Yes, you did see Chaplain Sarah and me in tears today as we sang the closing hymn, "Lift Every Voice and Sing." This hymn has long been known as the "Negro National Anthem," or the "Black National Anthem." It was sung daily in black schools, immediately following the reciting of the Pledge of Allegiance.
The song was written in the year 1900 by the African-American poet James Weldon Johnson and was set to music by his brother J. Rosamond Johnson, for a celebration of Lincoln's birthday. In his autobiography, Weldon wrote of the song's composition that he paced back and forth on the front porch of his house, repeating the lines of the song over and over to himself in an agony of creation. When he came up with these two lines -- Sing a song, full of the faith that the dark past has taught us./Sing a song, full of the hope that the present has brought us--he wrote that was when the spirit of the poem came full upon him.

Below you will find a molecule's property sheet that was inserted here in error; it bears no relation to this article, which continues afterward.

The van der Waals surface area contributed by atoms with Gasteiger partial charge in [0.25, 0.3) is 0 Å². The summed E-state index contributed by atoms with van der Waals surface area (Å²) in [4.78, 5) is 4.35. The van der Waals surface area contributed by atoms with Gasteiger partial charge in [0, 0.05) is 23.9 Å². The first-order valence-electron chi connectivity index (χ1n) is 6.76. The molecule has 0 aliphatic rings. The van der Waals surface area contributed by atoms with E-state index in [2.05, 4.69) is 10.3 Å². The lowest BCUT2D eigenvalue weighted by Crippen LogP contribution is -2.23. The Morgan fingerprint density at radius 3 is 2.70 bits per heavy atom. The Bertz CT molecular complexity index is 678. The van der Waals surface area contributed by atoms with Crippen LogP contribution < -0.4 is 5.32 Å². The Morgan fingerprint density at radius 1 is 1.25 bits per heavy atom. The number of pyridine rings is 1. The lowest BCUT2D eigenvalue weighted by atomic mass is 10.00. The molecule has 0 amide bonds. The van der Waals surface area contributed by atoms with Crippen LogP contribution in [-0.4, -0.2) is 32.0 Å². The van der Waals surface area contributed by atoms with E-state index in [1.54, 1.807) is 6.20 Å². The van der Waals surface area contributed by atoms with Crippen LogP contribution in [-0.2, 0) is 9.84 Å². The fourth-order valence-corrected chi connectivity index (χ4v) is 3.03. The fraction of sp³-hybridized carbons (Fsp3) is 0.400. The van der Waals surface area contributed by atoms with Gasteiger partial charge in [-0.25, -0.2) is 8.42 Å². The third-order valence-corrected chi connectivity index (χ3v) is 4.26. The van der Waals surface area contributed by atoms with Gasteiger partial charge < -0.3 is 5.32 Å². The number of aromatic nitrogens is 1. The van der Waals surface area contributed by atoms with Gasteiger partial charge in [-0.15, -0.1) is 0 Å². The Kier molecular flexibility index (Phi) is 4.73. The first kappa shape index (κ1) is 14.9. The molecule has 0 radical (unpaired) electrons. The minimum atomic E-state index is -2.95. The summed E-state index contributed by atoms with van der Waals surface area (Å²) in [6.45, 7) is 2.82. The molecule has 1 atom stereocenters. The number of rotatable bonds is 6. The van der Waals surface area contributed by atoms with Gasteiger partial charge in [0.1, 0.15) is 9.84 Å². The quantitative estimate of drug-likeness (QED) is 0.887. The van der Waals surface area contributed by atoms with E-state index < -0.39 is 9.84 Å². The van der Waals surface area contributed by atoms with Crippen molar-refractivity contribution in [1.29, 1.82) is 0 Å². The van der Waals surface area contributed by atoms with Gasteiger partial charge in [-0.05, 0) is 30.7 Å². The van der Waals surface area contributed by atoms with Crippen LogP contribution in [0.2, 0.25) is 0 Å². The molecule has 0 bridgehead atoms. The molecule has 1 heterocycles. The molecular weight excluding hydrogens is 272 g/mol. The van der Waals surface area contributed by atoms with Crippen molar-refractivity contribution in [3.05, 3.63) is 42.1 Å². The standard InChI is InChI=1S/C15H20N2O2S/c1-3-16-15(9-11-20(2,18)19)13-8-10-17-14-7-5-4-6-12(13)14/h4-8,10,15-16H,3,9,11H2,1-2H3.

So much has happened in the intervening 108 years since this song was written. So much has happened in my own life time. On this weekend when we honor Dr. Martin Luther King, Jr., and on Tuesday, when King's dream becomes reality as Barack Obama takes the oath of office and becomes our president -- the song just hit me. I thought of all those children in all those schools singing this song day after day in a world that offered them little hope for the future. I thought of Dr. King and his persistent leadership and witness. And I thought of our new president, a man elected not for the color of his skin, but for the content of his character.
The man who wrote this song, the people who have sung it over the generations, believed in the promise of our nation, trusted that the rule of law would prevail, that the Bill of Rights applied to everyone. Their faith has not been in vain.
(The photo above is a statue called "The Harp" by Augusta Savage. It is her visual representation of "Lift Every Voice and Sing.")